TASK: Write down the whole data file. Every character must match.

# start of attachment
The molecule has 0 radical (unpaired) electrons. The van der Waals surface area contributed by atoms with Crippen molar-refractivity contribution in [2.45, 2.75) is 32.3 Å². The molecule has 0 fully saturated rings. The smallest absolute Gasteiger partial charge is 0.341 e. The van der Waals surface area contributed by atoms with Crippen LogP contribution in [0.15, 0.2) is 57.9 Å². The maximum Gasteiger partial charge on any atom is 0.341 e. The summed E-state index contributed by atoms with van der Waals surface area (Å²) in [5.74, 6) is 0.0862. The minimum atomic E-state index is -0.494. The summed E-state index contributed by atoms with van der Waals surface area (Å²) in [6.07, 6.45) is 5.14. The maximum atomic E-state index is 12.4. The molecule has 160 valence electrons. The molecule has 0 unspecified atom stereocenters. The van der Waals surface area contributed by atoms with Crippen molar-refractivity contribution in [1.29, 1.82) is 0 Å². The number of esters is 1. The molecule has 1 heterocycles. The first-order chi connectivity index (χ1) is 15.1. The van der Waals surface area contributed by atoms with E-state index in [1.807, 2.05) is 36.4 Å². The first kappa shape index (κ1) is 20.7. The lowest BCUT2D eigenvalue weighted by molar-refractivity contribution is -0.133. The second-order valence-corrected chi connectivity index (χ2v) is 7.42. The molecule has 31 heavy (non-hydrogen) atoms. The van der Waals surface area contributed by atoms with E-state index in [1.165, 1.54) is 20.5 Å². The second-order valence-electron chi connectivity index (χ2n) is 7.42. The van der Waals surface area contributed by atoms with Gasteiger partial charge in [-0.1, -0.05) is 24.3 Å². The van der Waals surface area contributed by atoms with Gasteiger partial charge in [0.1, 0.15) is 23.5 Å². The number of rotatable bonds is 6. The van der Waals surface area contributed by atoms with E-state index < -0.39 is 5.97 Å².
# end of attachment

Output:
The molecule has 0 radical (unpaired) electrons. The van der Waals surface area contributed by atoms with Crippen molar-refractivity contribution in [2.45, 2.75) is 32.3 Å². The molecule has 0 fully saturated rings. The smallest absolute Gasteiger partial charge is 0.341 e. The van der Waals surface area contributed by atoms with Crippen LogP contribution in [0.15, 0.2) is 57.9 Å². The maximum Gasteiger partial charge on any atom is 0.341 e. The summed E-state index contributed by atoms with van der Waals surface area (Å²) in [5.74, 6) is 0.0862. The minimum atomic E-state index is -0.494. The summed E-state index contributed by atoms with van der Waals surface area (Å²) in [6.07, 6.45) is 5.14. The maximum atomic E-state index is 12.4. The molecule has 160 valence electrons. The molecule has 0 unspecified atom stereocenters. The van der Waals surface area contributed by atoms with Crippen molar-refractivity contribution in [1.29, 1.82) is 0 Å². The number of esters is 1. The molecule has 1 heterocycles. The first-order chi connectivity index (χ1) is 15.1. The van der Waals surface area contributed by atoms with E-state index in [1.807, 2.05) is 36.4 Å². The first kappa shape index (κ1) is 20.7. The lowest BCUT2D eigenvalue weighted by molar-refractivity contribution is -0.133. The second-order valence-corrected chi connectivity index (χ2v) is 7.42. The molecule has 31 heavy (non-hydrogen) atoms. The van der Waals surface area contributed by atoms with E-state index in [1.165, 1.54) is 20.5 Å². The second-order valence-electron chi connectivity index (χ2n) is 7.42. The van der Waals surface area contributed by atoms with Gasteiger partial charge in [-0.1, -0.05) is 24.3 Å². The van der Waals surface area contributed by atoms with Gasteiger partial charge in [0.1, 0.15) is 23.5 Å². The number of rotatable bonds is 6. The van der Waals surface area contributed by atoms with E-state index < -0.39 is 5.97 Å².